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Lauren MacDade has worked with Buckeye Region Anti-Violence Organization (BRAVO) since February 2013 as the Victim Services Coordinator, supporting LGBTQI+ survivors of intimate partner violence, sexual violence, stalking, and hate/bias violence. She received her MSW from The Ohio State University. She has experience working as a SARNCO advocate for survivors of sexual violence, at a trauma-informed chemical dependency program for women, as a campus educator on issues related to sexual violence, and as a community empowerment based self-defense instructor. Through her role at BRAVO, she provides training’s for service providers, Sexual Assault Nurse Examiners, domestic violence programs. She also provides community programs on healthy relationships, consent, and safety for people living with HIV, and LGBTQI youth and adults. Lauren is a member of the Ohio LGBTQI Task Force, CHOICES Advisory Board, SARNCO-CTAP Advisory Board, Ohio State University Sexual Violence Committee, and the Ohio Family Violence Prevention Center Advisory Council.
Co-presenter Zach Reau brings years of experience working in the fields of HIV, sexual health, and PrEP/PEP. Bringing both of our professional experiences together to discuss the intersections of HIV and IPV will provide great insight and skills for participants. Zach helped establish the first PrEP clinic in Central Ohio. Currently the PrEP/PEP statewide program manager for Equitas Health for which he has given numerous community, professional, and conference presentations on HIV, sexual health, and PrEP/PEP.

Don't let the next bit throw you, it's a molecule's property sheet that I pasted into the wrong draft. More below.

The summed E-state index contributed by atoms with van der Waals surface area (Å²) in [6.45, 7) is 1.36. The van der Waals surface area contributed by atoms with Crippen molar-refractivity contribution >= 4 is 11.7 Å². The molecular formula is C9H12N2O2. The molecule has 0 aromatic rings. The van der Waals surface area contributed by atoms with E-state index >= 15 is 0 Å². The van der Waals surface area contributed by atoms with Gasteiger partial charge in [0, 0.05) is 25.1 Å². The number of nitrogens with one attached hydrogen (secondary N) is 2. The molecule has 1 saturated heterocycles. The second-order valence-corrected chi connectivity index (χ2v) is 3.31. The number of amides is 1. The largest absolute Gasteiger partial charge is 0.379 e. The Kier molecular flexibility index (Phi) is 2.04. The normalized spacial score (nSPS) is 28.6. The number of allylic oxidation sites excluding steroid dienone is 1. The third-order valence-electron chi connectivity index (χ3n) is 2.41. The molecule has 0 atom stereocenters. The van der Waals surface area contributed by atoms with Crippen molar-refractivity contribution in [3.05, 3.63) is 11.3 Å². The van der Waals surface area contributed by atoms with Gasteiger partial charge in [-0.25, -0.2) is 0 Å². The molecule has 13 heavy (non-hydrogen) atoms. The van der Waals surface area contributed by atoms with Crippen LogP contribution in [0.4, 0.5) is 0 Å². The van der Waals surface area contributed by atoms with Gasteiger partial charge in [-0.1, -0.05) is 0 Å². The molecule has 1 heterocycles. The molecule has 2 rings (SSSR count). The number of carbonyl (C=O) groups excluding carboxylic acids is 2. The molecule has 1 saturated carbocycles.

Presentation: At the Intersections of HIV and Violence: New Tools to Keep Patients Healthy and Safe
Time: Breakout Session 4
Intimate Partner Violence (IPV) is a driver of the national HIV and STI epidemics. From those disclosing their status to those unable to negotiate condom use and other safer sex options, it permeates and perpetuates a public health crisis. The National Coalition of Anti-Violence Programs 2014 IPV report documented 26% of LGBTQIH survivors that disclosed their status were HIV positive. Additionally, women survivors of IPV are 3 times more likely to be HIV positive and more likely to have another STI. With new tools like PEP and PrEP, and sound strategies for providers and other professionals to screen their clients, we can engage those most at-risk for or suffering from IPV in meaningful healthcare with optimal results.
1. Know what HIV is, how it is transmitted, and who is most at-risk
2. Understand IPV (intimate partner violence) as a public health problem and how it contributes to disease transmission
3. Provide healthcare workers and social service professionals with strategies and tools to decrease IPV and disease transmission.